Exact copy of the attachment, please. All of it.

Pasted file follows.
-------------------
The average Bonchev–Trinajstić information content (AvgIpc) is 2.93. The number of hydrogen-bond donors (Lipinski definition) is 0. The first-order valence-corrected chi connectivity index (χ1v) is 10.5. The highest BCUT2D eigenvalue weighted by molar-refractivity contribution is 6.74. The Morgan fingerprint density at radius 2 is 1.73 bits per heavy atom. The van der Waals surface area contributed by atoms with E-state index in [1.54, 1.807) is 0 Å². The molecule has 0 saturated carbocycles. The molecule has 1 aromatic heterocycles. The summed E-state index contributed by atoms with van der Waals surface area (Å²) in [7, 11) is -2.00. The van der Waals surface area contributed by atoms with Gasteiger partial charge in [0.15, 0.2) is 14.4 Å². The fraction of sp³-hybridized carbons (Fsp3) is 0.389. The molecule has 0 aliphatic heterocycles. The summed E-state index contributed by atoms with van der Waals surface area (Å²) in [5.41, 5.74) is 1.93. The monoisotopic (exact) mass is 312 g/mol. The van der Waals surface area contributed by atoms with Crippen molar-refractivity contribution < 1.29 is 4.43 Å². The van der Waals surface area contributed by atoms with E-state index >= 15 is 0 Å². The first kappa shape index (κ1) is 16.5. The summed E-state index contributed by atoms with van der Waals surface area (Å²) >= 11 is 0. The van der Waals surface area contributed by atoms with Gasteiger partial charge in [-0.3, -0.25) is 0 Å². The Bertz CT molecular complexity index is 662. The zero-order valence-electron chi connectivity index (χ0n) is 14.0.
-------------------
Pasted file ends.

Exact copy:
The average Bonchev–Trinajstić information content (AvgIpc) is 2.93. The number of hydrogen-bond donors (Lipinski definition) is 0. The first-order valence-corrected chi connectivity index (χ1v) is 10.5. The highest BCUT2D eigenvalue weighted by molar-refractivity contribution is 6.74. The Morgan fingerprint density at radius 2 is 1.73 bits per heavy atom. The van der Waals surface area contributed by atoms with E-state index in [1.54, 1.807) is 0 Å². The molecule has 0 saturated carbocycles. The molecule has 1 aromatic heterocycles. The summed E-state index contributed by atoms with van der Waals surface area (Å²) in [7, 11) is -2.00. The van der Waals surface area contributed by atoms with Gasteiger partial charge in [0.15, 0.2) is 14.4 Å². The fraction of sp³-hybridized carbons (Fsp3) is 0.389. The molecule has 0 aliphatic heterocycles. The summed E-state index contributed by atoms with van der Waals surface area (Å²) in [5.41, 5.74) is 1.93. The monoisotopic (exact) mass is 312 g/mol. The van der Waals surface area contributed by atoms with Crippen molar-refractivity contribution < 1.29 is 4.43 Å². The van der Waals surface area contributed by atoms with E-state index >= 15 is 0 Å². The first kappa shape index (κ1) is 16.5. The summed E-state index contributed by atoms with van der Waals surface area (Å²) >= 11 is 0. The van der Waals surface area contributed by atoms with Gasteiger partial charge in [-0.3, -0.25) is 0 Å². The Bertz CT molecular complexity index is 662. The zero-order valence-electron chi connectivity index (χ0n) is 14.0.